"This lawsuit highlights the absurdity of the evaluation system that has come about as a result of SB 736," says Andy Ford, an AFT vice president and president of the Florida Education Association, an affiliate of the AFT and the NEA. The FEA and the NEA jointly filed the federal lawsuit this month. "Teachers in Florida are being evaluated using a formula designed to measure learning gains in the FCAT math and reading tests. But most teachers, including the seven in this lawsuit, don't teach those subjects in the grades the test is administered. One of the teachers bringing this suit is getting evaluated on the test scores of students who aren't even in her school."

SB 736, the Tampa Bay Times recently observed, has succeeded only in undermining public confidence in public schools. "The law anticipated using student performance on end-of-course subject exams to inform 50 percent of a teacher's evaluation. Such exams don't yet exist for the vast majority of classes students take," the paper said. "But rather than delay implementation until such measurement tools could be designed, the Legislature said school districts could substitute results from the FCAT, even for the teachers—be it art, Spanish or kindergarten—whose classes are never part of FCAT testing."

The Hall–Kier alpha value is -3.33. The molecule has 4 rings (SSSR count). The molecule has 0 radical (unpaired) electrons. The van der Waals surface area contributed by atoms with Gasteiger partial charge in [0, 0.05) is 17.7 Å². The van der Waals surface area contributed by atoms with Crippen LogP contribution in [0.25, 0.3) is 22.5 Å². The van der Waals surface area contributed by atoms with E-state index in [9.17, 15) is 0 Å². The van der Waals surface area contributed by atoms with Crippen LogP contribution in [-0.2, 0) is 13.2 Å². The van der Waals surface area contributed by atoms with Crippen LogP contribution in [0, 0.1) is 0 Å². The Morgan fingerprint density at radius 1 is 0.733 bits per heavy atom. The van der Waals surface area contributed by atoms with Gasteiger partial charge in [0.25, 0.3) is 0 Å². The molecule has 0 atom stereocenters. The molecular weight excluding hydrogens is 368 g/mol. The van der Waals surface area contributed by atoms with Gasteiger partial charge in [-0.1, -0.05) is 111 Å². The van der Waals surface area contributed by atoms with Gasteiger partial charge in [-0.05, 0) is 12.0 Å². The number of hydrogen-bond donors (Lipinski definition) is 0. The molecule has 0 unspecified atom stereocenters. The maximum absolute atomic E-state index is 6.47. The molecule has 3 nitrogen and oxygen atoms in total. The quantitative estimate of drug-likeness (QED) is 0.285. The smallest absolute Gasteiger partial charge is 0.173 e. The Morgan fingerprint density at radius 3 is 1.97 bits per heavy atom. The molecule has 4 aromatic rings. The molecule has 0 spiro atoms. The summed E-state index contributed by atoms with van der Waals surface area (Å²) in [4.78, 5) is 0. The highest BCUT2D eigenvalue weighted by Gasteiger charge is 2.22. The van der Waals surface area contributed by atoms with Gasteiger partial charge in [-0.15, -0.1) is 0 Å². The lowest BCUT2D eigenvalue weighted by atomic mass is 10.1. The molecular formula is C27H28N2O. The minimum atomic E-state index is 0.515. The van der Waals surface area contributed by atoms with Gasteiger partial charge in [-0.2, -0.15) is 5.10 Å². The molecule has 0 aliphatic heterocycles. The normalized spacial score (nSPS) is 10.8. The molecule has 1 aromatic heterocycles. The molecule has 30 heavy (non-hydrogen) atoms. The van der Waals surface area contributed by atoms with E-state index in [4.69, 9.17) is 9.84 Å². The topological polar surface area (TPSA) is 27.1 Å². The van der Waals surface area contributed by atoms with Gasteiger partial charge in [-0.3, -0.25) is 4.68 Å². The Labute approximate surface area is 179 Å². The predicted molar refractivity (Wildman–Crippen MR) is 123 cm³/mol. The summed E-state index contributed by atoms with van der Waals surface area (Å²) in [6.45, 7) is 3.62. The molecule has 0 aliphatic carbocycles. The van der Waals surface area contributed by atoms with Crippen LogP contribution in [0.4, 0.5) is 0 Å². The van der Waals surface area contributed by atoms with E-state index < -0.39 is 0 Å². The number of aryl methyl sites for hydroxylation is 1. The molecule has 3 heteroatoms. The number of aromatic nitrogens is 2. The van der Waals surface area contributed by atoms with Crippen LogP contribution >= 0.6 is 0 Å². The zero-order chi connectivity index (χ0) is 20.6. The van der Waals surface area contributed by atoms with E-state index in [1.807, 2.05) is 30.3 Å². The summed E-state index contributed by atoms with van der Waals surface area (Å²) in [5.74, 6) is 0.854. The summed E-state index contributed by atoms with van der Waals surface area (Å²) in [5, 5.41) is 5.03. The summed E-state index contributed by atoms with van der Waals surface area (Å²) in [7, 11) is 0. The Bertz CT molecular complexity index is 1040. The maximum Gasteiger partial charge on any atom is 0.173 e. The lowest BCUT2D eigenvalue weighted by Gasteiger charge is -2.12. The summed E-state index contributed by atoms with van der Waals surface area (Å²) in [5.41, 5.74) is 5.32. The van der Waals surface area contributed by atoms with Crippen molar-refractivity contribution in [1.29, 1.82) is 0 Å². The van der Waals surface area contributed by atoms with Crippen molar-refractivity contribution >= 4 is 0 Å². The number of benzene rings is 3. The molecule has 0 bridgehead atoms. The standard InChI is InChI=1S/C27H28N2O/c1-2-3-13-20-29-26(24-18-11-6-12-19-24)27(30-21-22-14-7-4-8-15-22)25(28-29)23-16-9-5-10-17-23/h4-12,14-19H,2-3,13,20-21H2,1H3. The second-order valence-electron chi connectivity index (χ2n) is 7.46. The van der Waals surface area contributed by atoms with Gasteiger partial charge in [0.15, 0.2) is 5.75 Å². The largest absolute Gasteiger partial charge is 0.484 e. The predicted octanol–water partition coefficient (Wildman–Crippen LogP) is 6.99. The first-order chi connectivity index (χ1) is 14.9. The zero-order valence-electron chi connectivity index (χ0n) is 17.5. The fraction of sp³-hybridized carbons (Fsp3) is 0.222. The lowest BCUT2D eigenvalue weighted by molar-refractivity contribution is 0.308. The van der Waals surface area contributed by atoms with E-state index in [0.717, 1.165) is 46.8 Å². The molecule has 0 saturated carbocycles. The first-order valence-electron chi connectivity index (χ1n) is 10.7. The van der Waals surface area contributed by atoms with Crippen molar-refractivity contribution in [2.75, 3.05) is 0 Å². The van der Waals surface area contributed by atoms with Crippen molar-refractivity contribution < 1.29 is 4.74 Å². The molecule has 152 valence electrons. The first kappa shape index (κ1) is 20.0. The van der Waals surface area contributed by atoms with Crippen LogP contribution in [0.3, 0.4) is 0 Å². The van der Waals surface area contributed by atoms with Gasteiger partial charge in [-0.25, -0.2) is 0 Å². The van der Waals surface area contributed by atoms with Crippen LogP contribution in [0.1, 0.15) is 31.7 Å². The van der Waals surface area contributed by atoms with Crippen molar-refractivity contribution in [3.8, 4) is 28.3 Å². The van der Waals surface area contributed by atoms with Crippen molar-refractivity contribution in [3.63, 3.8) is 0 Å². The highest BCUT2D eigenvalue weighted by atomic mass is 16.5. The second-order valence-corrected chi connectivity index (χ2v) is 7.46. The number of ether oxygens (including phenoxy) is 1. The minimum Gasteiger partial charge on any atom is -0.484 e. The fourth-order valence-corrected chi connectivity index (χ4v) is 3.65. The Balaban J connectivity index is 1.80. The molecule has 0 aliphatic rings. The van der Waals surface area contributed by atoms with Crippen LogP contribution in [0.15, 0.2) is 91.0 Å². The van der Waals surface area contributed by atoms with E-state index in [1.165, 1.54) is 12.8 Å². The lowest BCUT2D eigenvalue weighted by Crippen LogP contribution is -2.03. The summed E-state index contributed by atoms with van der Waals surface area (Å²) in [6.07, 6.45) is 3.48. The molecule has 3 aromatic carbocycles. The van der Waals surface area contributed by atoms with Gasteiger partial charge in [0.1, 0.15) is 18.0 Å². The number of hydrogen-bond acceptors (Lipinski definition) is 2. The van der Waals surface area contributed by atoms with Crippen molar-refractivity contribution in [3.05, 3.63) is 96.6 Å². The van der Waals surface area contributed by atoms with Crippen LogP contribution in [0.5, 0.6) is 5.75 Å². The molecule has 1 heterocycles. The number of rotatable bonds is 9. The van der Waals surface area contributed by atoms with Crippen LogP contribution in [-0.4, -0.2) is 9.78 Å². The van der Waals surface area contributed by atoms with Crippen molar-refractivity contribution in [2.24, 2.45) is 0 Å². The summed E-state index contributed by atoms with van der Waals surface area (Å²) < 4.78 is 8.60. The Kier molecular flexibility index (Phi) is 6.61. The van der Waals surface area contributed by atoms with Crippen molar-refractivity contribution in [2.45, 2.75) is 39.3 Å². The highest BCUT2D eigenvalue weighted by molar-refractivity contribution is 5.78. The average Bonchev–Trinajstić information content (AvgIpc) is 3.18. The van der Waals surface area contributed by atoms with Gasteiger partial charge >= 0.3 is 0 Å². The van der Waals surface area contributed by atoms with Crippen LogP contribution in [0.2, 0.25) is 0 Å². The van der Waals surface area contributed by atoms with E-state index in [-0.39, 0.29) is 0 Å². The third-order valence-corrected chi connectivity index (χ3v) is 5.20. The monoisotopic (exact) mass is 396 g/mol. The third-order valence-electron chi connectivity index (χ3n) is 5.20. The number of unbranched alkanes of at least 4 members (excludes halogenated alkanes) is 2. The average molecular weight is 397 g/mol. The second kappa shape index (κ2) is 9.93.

Thursday, April 11, 2013

Report shows need to move away from test fixation

A new report from the Organization for Economic Cooperation and Development is yet another lesson from overseas demonstrating the need for a course correction in the United States—away from our obsession with a punitive accountability approach that uses high-stakes standardized tests as its centerpiece and towards a more supportive accountability approach that continuously improves teacher performance and student learning, AFT president Randi Weingarten says.